Europe 2020 – top billing for education and youth.
I’m pleased to say that education and youth figure prominently in ‘Europe 2020’, the European Commission’s policy blueprint for recovery from the crisis and for social and economic growth over the next decade.
The strategy was launched by President Barroso on 3 March and you can read it in full here
It sets out the Commission’s ideas for reviving the European economy and creating smart, sustainable, inclusive growth. Education and training policies are key if Europe is to meet its ambitions. Modernising universities and opening up university education to more people are important for smart growth; building quality and access in basic education and lifelong learning will help deliver inclusive growth.
The 2020 strategy proposes five headline targets:
- On education, the Commission recommends efforts to cut the school dropout rate to below 10% from the current 15% and to increase the number of young people with a university degree or diploma from less than a third to at least 40%.
- The other targets are increasing the employment rate to at least 75%, boosting spending on research and development to 3% of GDP (it is currently only 2%, significantly less than in the US and Japan), lifting 20 million people out of poverty and achieving the EU's 20/20/20 climate change and energy goals (20% reduction in greenhouse gas emissions, 20% of EU energy to come from renewable resources, 20% reduction in energy use).
The strategy proposes seven flagship initiatives to boost growth and employment. They include 'Youth on the Move', which aims to improve the performance and international attractiveness of our higher education institutions and raise the quality of all levels of education and training in the EU, combining both excellence and equity.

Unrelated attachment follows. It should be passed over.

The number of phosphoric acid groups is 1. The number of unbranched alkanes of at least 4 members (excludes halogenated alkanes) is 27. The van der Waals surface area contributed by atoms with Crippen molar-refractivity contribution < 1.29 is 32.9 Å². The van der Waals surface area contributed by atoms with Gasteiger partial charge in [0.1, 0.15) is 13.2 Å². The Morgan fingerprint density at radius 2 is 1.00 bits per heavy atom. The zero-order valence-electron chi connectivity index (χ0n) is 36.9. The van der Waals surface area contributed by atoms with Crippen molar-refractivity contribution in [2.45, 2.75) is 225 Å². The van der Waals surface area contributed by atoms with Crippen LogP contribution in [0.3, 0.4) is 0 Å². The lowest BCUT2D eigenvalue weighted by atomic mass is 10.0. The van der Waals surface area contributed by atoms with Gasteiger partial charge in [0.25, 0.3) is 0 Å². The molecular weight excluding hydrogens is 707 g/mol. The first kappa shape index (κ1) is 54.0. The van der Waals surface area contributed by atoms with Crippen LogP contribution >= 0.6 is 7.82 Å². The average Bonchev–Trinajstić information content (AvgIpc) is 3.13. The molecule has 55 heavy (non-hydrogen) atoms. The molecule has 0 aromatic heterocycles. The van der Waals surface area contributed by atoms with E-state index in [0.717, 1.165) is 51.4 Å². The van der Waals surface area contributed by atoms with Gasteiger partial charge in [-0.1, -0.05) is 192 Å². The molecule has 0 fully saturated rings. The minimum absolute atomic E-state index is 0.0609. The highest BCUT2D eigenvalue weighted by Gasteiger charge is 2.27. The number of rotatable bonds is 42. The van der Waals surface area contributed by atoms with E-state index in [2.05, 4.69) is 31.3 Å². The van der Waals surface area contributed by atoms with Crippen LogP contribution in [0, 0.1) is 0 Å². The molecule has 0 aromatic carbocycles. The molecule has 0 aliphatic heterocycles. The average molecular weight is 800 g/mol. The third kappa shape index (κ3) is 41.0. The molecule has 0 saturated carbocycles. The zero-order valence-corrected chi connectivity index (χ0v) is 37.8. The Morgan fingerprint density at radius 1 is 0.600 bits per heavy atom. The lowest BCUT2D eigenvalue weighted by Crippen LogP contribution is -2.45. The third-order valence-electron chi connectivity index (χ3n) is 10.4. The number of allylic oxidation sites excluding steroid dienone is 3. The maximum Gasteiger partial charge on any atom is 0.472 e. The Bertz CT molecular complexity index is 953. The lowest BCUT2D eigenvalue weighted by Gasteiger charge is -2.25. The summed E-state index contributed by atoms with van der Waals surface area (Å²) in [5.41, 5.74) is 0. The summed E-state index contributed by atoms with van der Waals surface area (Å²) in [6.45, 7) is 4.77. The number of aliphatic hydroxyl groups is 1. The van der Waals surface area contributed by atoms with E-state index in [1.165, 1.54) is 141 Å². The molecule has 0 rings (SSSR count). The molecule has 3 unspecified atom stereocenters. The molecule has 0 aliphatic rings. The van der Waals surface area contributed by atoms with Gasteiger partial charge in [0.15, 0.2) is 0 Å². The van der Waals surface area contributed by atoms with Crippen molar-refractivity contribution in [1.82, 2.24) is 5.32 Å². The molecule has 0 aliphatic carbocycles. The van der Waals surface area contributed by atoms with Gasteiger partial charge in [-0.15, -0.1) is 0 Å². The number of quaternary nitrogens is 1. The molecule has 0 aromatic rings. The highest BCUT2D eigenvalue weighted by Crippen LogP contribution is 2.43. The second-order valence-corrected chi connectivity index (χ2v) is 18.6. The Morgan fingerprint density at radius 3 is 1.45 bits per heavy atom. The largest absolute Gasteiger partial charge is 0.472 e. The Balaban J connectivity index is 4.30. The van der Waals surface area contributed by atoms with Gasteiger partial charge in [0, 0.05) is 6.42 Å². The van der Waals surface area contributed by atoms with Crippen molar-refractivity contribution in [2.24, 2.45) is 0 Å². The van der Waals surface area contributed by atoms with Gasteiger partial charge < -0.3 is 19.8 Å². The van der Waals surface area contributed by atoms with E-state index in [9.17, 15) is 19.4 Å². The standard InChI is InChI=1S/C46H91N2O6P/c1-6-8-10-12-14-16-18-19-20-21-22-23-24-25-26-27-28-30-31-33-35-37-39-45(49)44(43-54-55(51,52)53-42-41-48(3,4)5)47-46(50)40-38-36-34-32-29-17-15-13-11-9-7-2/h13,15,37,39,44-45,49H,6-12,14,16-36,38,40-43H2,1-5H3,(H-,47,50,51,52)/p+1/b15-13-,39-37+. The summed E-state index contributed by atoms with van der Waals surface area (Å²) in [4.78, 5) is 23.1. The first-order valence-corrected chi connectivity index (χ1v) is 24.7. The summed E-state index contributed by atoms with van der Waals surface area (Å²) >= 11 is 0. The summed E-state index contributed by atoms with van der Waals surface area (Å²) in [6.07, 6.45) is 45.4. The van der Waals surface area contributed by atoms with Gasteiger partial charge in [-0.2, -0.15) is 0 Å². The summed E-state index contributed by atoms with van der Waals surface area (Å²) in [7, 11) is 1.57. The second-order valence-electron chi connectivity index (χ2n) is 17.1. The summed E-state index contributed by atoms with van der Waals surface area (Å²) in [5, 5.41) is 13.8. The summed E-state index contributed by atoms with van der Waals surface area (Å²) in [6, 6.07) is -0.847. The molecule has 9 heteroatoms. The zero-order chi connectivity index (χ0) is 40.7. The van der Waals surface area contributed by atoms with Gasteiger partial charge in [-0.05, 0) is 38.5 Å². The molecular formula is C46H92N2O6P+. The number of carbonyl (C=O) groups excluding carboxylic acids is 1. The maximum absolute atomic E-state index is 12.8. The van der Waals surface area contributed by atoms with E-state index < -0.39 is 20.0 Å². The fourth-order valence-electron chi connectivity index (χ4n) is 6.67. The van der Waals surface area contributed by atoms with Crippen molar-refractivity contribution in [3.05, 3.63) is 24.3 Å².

I will launch 'Youth on the Move' in June. At EU level, we will:
- Enhance the Commission's student mobility, university and researchers' programmes (such as Erasmus, Erasmus Mundus, Tempus, Leonardo da Vinci and Marie Curie) and link them better with national programmes and resources;
- Step up the modernisation of higher education (curricula, governance and financing);
- Explore ways of promoting entrepreneurship through mobility programmes for young professionals;
- Promote the recognition of non-formal and informal learning;
- Launch new youth employment policies to encourage apprenticeships, traineeships or other work experience, including the EURES scheme which promotes mobility across the EU. I will work closely with Commissioner László Andor on this aspect of the initiative.
The strategy is deliberately focused and I believe this is the right approach, instead of producing a lengthy and unrealistic 'wish list' of initiatives. Its success depends on an effective, coordinated approach and on every Member State playing its part to the full. We will also need the full support of regional and local authorities, social partners and civil society. I am confident that, together, we will deliver concrete results.
Government leaders will debate Europe 2020 at the meeting later this month. The details, including national targets, will be agreed at a summit later this year, possibly in June.